For most of the tested images, the values of (NU) and (FISM) obtained by WPWLPT are the lowest. Specifically, for the “cameraman”, “house”, “milkdrop”, “peppers”, “walkbridge”, “tank” and “boat” images, the proposed WPWLPT method can obtain the lowest (NU) values. For the “pirate” image, OTSU obtains the lowest (NU) values. For the “lake” and “pirate” images, CHPSO_otsu obtains the lowest (NU) values. For the “livingroom” and “mandril” images, GLLV obtains the lowest (NU) values. For the “jetplane” image, GABOR obtains the lowest (NU) values. In terms of (FISM), the proposed method are similar. It obtains the highest (FISM) values in the “cameraman”, “milkdrop”, “peppers”, “pirate”, “walkbridge”, “tank” and “boat” images. Although the WPWLPT method did not obtain the lowest (NU) values and highest (FISM) values for all 12 test images, the average value of (NUs) and (FISMs) were the best among all seven thresholding methods. Specifically, the ({varpi }_{NU}) values of OTSU, KSW, CHPSO_otsu, CHPSO_ksw, GLLV, GABOR and WPWLPT are equal to 0.1119, 0.3772, 0.1127, 0.3686, 0.2037, 0.1278 and 0.0992, respectively. The ({varpi }_{FISM}) values of OTSU, KSW, CHPSO_otsu, CHPSO_ksw, GLLV, GABOR and WPWLPT equal to 0.7601, 0.5896, 0.7597, 0.6058, 0.73014, 0.7646 and 0.7867, respectively. It means that the ({varpi }_{NU}) value obtain by our method outperforms the OTSU, KSW, CHPSO_otsu, CHPSO_ksw, GLLV and GABOR methods by 1.27%, 27.80%, 1.35%, 26.94%, 10.45% and 2.87% respectively, while the ({varpi }_{FISM}) value outperforms the OTSU, KSW, CHPSO_otsu, CHPSO_ksw, GLLV and GABOR methods by 2.66%, 19.71%, 2.69%, 18.09%, 5.66% and 2.20% respectively.

From the above analysis, we can assert that the WPWLPT method can calculate better ({varpi }_{NU}) and ({varpi }_{FISM}) values in comparision with other reference methods. This result demonstrates the stability and accuracy of the proposed method.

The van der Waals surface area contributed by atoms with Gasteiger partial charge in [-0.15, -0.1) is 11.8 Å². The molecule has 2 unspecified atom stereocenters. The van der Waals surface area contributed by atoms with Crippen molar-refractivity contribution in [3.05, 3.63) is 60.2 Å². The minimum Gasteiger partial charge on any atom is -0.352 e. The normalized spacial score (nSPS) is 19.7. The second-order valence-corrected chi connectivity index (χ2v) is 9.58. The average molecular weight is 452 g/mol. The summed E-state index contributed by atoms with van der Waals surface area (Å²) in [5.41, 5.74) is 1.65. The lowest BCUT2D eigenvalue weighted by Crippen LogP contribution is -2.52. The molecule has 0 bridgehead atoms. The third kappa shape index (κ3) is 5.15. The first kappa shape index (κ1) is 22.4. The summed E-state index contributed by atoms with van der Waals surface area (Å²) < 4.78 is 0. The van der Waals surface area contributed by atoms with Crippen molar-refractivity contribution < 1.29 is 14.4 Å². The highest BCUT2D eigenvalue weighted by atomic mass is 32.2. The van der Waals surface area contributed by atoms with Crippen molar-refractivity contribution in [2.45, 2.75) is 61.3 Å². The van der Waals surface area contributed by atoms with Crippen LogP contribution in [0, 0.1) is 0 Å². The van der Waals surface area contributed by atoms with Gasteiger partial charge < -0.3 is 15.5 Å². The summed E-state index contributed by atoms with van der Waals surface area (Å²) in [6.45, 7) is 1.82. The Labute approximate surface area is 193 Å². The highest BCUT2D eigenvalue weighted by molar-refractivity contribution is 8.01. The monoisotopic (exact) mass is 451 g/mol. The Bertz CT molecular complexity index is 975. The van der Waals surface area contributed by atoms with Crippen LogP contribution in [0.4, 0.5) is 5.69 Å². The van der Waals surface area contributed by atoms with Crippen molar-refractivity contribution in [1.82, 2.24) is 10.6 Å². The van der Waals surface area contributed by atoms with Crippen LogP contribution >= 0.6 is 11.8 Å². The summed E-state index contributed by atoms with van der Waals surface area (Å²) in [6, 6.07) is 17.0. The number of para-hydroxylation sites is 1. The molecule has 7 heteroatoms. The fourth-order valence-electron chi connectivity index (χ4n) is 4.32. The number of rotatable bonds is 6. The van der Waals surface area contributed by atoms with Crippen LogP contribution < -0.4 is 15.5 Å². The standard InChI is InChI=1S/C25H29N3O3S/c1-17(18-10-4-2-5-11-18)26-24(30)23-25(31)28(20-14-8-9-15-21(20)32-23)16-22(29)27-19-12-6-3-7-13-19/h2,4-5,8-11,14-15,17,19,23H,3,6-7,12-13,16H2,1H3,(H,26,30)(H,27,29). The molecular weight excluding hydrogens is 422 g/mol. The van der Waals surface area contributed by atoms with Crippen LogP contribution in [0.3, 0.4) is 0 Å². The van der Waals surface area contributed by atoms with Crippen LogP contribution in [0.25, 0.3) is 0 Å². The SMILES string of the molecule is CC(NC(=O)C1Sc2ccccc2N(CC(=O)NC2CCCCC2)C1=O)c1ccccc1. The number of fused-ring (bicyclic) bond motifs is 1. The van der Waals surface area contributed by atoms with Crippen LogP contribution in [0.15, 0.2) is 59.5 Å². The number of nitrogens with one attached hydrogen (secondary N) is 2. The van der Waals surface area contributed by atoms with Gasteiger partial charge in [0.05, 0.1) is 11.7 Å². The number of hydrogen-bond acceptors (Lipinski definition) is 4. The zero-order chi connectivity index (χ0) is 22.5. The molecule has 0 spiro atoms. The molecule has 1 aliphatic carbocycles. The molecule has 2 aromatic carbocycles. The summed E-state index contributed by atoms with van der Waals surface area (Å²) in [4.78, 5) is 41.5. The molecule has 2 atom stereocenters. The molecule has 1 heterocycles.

(mIoU) is the more widely used objective metric for the task of image segmentation. It is defined as:

where (k) is the number of classes, (TP, FN and FP) denote true positives, false positives and false positives, respectively. We employ (mIoU) to objectively evaluate synthetic and NDT images because they have ground-truth images. The (mIoUs) obtained by different thresholding methods are listed in Table 8. ({varpi }_{mIoU}) represents the average of (mIoUs). The best results are highlighted in bold.

As shown in Table 8, in most test images, the values of (mIoU) obtained by WPWLPT are the highest. Specifically, for the “Circles”, “PCB”, “defective tile “, “material structure”, “fuselage material “, “eddy current”, “ultrasonic” and “GFRP” images, the proposed WPWLPT method can obtain the highest (mIoU) values. For the “, “Squares” image, GLLV, GABOR and WPWLPT both obtained the highest (mIoU) value. For the “bonemarr” image, GLLV and WPWLPT both got the highest (mIoU) values.

Figure 7 depicts the average values of (mIoU) for the synthetic and NDT images. As shown in Fig. 7, our method has been improved to varying degrees on average (mIoU) compared with other methods. Specifically, the ({varpi }_{mIoU}) values of OTSU, KSW, CHPSO_otsu, CHPSO_ksw, GLLV, GABOR and WPWLPT are equal to 78.7%, 65.8%, 79.5%, 68.2%, 83.3%, 83.7% and 85.3%, respectively. It means that the ({varpi }_{mIoU}) value obtain by our method outperforms the OTSU, KSW, CHPSO_otsu, CHPSO_ksw, GLLV and GABOR methods by 6.0%, 19.5%, 5.8%, 17.1%, 2.0% and 1.6%, respectively.

The average (mIoUs) (%) of different methods.

Based on the above analysis of the experimental results of synthetic, NDT and a benchmark images, we find that: